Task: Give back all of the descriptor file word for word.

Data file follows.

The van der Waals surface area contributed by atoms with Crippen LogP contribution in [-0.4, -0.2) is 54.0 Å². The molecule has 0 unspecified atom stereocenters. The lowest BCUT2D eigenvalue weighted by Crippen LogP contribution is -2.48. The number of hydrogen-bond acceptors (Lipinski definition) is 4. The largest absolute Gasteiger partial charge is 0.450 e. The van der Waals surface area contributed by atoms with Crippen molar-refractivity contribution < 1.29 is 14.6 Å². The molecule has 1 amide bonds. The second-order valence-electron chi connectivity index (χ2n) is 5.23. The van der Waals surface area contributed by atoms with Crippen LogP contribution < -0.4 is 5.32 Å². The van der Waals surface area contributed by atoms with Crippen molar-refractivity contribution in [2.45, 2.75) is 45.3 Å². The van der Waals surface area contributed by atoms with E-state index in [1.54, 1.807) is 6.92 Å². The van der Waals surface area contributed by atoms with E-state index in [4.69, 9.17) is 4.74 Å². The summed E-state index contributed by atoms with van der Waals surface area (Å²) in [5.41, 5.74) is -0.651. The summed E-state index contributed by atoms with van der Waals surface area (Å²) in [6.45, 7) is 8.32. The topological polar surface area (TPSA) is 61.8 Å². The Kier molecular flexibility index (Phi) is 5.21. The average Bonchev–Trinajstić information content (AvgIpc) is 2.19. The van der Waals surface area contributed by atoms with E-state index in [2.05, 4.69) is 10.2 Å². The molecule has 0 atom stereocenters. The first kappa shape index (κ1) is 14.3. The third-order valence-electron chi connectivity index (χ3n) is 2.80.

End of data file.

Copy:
The van der Waals surface area contributed by atoms with Crippen LogP contribution in [-0.4, -0.2) is 54.0 Å². The molecule has 0 unspecified atom stereocenters. The lowest BCUT2D eigenvalue weighted by Crippen LogP contribution is -2.48. The number of hydrogen-bond acceptors (Lipinski definition) is 4. The largest absolute Gasteiger partial charge is 0.450 e. The van der Waals surface area contributed by atoms with Crippen molar-refractivity contribution < 1.29 is 14.6 Å². The molecule has 1 amide bonds. The second-order valence-electron chi connectivity index (χ2n) is 5.23. The van der Waals surface area contributed by atoms with Crippen LogP contribution < -0.4 is 5.32 Å². The van der Waals surface area contributed by atoms with Crippen molar-refractivity contribution in [2.45, 2.75) is 45.3 Å². The van der Waals surface area contributed by atoms with E-state index in [1.54, 1.807) is 6.92 Å². The van der Waals surface area contributed by atoms with E-state index in [4.69, 9.17) is 4.74 Å². The summed E-state index contributed by atoms with van der Waals surface area (Å²) in [5.41, 5.74) is -0.651. The summed E-state index contributed by atoms with van der Waals surface area (Å²) in [6.45, 7) is 8.32. The topological polar surface area (TPSA) is 61.8 Å². The Kier molecular flexibility index (Phi) is 5.21. The average Bonchev–Trinajstić information content (AvgIpc) is 2.19. The van der Waals surface area contributed by atoms with E-state index in [2.05, 4.69) is 10.2 Å². The molecule has 0 atom stereocenters. The first kappa shape index (κ1) is 14.3. The third-order valence-electron chi connectivity index (χ3n) is 2.80.